Hal Draper himself summarized it as follows, in his essay Anatomy of the Micro-Sect:

From the point of view of the individual socialist who wants to “do something”, we would summarize our suggestion as follows:

(1) Crystallize a circle of co-thinkers around you wherever you are, in the course of your activity in the arena of the social struggle that goes along with your situation. You are the smallest-unit political center there is.

(2) Make contact with a political center that makes sense from your own point of view, for help in literature, advice, and outside linkups, and work with it to whatever extend you find useful. But there is no reason against having this relationship with more than one political center, if they suit your own political views. Such a political center may even be a sect; but if you do not join it, it relates to you only as one political center among others. This relationship is a hang-loose relationship: if you do not have a vote in deciding its affairs, it is likewise true that it cannot tell you what to do by exerting its sect “discipline” over your own judgment. You do not erect an organizational barrier between you as the adherent of one sect and someone else who cleaves to another sect or none. In your work, you use whatever literature you wish, whatever their source. You will use your money not for the sect’s fund drives but to finance your own work. If enough take this course to break up the sect system, that would be a good thing for the future potentialities of an American socialist movement.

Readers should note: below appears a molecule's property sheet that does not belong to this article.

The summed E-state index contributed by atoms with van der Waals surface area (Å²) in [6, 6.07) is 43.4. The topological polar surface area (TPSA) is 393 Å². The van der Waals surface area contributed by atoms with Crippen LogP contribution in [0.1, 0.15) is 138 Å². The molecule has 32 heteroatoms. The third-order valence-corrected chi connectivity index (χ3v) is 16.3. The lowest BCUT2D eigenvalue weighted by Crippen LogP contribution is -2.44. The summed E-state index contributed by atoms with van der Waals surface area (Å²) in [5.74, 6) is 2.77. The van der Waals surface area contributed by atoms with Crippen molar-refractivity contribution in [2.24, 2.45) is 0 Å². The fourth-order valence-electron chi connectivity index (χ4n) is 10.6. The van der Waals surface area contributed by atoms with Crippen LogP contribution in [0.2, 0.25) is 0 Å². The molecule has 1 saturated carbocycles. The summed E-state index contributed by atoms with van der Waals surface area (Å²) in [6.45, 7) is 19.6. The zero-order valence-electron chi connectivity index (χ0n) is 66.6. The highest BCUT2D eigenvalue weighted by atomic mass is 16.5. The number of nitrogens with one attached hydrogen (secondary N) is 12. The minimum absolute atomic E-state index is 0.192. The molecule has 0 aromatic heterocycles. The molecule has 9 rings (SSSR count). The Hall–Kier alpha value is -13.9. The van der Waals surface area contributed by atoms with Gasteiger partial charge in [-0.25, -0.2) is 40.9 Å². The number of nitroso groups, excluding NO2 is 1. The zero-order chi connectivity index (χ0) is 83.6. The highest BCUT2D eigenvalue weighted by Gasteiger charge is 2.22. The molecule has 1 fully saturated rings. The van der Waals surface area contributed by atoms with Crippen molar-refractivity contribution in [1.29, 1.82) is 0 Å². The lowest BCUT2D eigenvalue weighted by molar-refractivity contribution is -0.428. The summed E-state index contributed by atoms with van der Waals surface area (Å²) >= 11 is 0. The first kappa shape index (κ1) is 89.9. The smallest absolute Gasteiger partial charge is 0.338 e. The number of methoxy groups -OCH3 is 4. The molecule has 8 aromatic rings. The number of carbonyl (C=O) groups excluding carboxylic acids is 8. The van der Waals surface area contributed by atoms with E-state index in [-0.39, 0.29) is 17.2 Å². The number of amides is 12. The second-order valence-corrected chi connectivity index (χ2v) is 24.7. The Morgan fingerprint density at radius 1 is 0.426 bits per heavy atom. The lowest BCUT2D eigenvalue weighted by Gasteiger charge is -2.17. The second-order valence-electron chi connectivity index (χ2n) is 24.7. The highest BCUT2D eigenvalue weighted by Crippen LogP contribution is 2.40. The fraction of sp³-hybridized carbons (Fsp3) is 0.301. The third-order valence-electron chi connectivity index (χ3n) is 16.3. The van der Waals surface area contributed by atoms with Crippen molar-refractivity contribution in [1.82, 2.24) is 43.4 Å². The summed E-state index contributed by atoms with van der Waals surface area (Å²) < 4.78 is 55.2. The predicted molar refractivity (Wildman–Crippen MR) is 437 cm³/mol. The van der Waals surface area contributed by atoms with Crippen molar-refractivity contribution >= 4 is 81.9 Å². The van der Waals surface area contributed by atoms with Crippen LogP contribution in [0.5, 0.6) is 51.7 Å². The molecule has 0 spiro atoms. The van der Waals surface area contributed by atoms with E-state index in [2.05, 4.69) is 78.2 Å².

There is a better chance of a genuine socialist movement arising out of such a hang-loose complex of relationships than out of the fossilized world of the sects. We are not under the impression that a very large number of individuals are going to start tomorrow by following the course we have described above. We have been interested so far simply in illustrating the way in which socialist movements have arisen elsewhere – the only way, in broad outline. We have sketched the kind of development which provides an alternative to the sect mode of organization which is driving American socialism into the ground.